In 1941, after coaching at Union College (now Union University in Jackson, Tennessee) and Vanderbilt University, Bryant was on his way to Arkansas, where he was being considered to be head coach of the University of Arkansas Razorbacks, when he heard that World War II had begun. He promptly enlisted in the Navy rather than join the Razorbacks. After his military service, he coached football at universities including Maryland, Kentucky, and Texas A&M, where his legend grew in a game when his Aggies trailed 12–0 in the final two minutes yet still managed to win. Bryant had told his team there was still time for them to win if they believed they could, and they went on to score twenty unanswered points, winning the game.

In 1958, Bryant began his twenty-five year tenure as head coach of the University of Alabama. Under Bryant, the Alabama Crimson Tide won national titles in 1961, 1964, 1965, 1978, and 1979. Bryant won this last championship with a perfect season, including his defeat of Lou Holtz’s Arkansas Razorbacks in the Sugar Bowl. He announced his retirement in 1982, with the Crimson Tide winning his last bowl game, the Liberty Bowl in Memphis, on December 29. His record at Alabama was 232–46–9, with his team playing in twenty-four consecutive post-season bowl games. Bryant was Southeastern Conference Coach of the Year ten times, a four-time National Coach of the Year, and he received one and a half votes for the Democratic presidential nomination at the 1968 Chicago convention.

Less than one month after winning the 1982 Liberty Bowl, sixty-nine-year-old Paul “Bear” Bryant died of a heart attack. Following a funeral procession which ran for three miles, he was buried at Elmwood Cemetery in Birmingham, Alabama. A month after his death, he was posthumously awarded the Presidential Medal of Freedom, the nation’s highest civilian award, by Ronald Reagan. At the time of his death, he was the all-time most successful coach in American college football history.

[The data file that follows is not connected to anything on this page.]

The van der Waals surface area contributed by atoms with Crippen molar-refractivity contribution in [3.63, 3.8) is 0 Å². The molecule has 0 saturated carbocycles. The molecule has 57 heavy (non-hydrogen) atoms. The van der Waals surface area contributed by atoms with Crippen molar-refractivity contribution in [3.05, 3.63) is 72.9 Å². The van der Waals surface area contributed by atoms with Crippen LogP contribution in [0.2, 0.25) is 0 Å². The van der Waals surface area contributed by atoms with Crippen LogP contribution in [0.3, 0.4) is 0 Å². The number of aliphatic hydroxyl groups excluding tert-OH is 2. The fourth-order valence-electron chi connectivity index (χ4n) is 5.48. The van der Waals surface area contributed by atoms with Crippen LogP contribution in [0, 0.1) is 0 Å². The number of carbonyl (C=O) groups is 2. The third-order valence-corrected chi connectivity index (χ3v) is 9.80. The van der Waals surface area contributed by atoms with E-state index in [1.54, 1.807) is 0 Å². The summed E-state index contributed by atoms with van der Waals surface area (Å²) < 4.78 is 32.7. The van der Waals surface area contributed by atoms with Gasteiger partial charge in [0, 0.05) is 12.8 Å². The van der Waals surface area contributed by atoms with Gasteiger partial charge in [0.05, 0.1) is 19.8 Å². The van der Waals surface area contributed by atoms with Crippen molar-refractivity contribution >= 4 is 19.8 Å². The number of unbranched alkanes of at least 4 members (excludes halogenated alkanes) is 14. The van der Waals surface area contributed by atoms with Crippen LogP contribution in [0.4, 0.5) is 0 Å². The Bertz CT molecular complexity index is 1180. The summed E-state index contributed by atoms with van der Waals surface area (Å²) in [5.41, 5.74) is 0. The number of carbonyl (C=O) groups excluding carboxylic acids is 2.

For additional information:
Barra, Allen. The Last Coach: A Life of Paul “Bear” Bryant. New York: W. W. Norton, 2005.

Briley, John David. Career in Crisis: Paul “Bear” Bryant and the 1971 Season of Change. Macon, GA: Mercer University Press, 2006.

Bryant, Paul W., and John Underwood. Bear: The Hard Life and Good Times of Alabama’s Coach Bryant. Chicago: Triumph Books, 2007.Dunnavant, Keith. Coach: The Life of Paul “Bear” Bryant. New York: Simon & Schuster, 1996.

Herskowitz, Mickey. The Legend of Bear Bryant. New York: McGraw-Hill, 1986.

Puma, Mike. “Bear Bryant ‘simply the best there ever was.” ESPN Classic. http://espn.go.com/classic/biography/s/Bryant_Bear.html (accessed December 20, 2005)

 

2. Bryant Denny Stadium: Alabama Crimson Tide

Bryant-denney_display_image

Bryant-Denny Stadium is the fifth-largest stadium in the country with a seating capacity of 101,821 people.

It was constructed originally in 1921, and at that point, only had room for 12,000 fans. They have since made a few additions to the place.

Tailgating here is a must, as motor homes can seemingly be seen for miles around the stadium.

The team makes the “Walk of the Champions” before the game. The crowd is screaming and yelling throughout, giving the Crimson Tide the biggest home-field advantage in the SEC.

 

1. Memorial Stadium: Clemson Tigers

250px-memorialstadiumsept2006_display_image

Known nationwide as “Death Valley,” this venue is the best place in the country to enjoy a college football game.

It seats 80,301 and was built in 1942. The stadium will be filled with orange, as the crowd loves to support their Tigers.

There are not many fans in the country that are more passionate about their team than this group.

When Clemson is playing well and the game is going good, the noise in here is as loud as it gets in college football.